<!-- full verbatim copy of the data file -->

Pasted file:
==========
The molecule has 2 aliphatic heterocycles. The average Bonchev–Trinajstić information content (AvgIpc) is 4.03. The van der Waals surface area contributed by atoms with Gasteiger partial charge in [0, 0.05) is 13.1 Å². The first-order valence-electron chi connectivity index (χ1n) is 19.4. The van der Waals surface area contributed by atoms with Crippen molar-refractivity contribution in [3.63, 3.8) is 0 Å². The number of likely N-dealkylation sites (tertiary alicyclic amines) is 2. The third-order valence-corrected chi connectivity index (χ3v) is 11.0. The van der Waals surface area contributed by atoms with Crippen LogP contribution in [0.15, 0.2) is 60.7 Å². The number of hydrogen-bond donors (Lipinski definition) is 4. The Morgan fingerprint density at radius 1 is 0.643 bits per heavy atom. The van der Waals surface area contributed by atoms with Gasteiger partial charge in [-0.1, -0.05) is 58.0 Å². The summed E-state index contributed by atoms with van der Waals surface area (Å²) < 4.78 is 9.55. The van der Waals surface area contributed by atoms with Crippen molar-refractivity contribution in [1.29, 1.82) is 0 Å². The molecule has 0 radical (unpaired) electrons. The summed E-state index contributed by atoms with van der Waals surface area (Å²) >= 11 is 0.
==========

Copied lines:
The molecule has 2 aliphatic heterocycles. The average Bonchev–Trinajstić information content (AvgIpc) is 4.03. The van der Waals surface area contributed by atoms with Gasteiger partial charge in [0, 0.05) is 13.1 Å². The first-order valence-electron chi connectivity index (χ1n) is 19.4. The van der Waals surface area contributed by atoms with Crippen molar-refractivity contribution in [3.63, 3.8) is 0 Å². The number of likely N-dealkylation sites (tertiary alicyclic amines) is 2. The third-order valence-corrected chi connectivity index (χ3v) is 11.0. The van der Waals surface area contributed by atoms with Crippen LogP contribution in [0.15, 0.2) is 60.7 Å². The number of hydrogen-bond donors (Lipinski definition) is 4. The Morgan fingerprint density at radius 1 is 0.643 bits per heavy atom. The van der Waals surface area contributed by atoms with Gasteiger partial charge in [-0.1, -0.05) is 58.0 Å². The summed E-state index contributed by atoms with van der Waals surface area (Å²) < 4.78 is 9.55. The van der Waals surface area contributed by atoms with Crippen molar-refractivity contribution in [1.29, 1.82) is 0 Å². The molecule has 0 radical (unpaired) electrons. The summed E-state index contributed by atoms with van der Waals surface area (Å²) >= 11 is 0.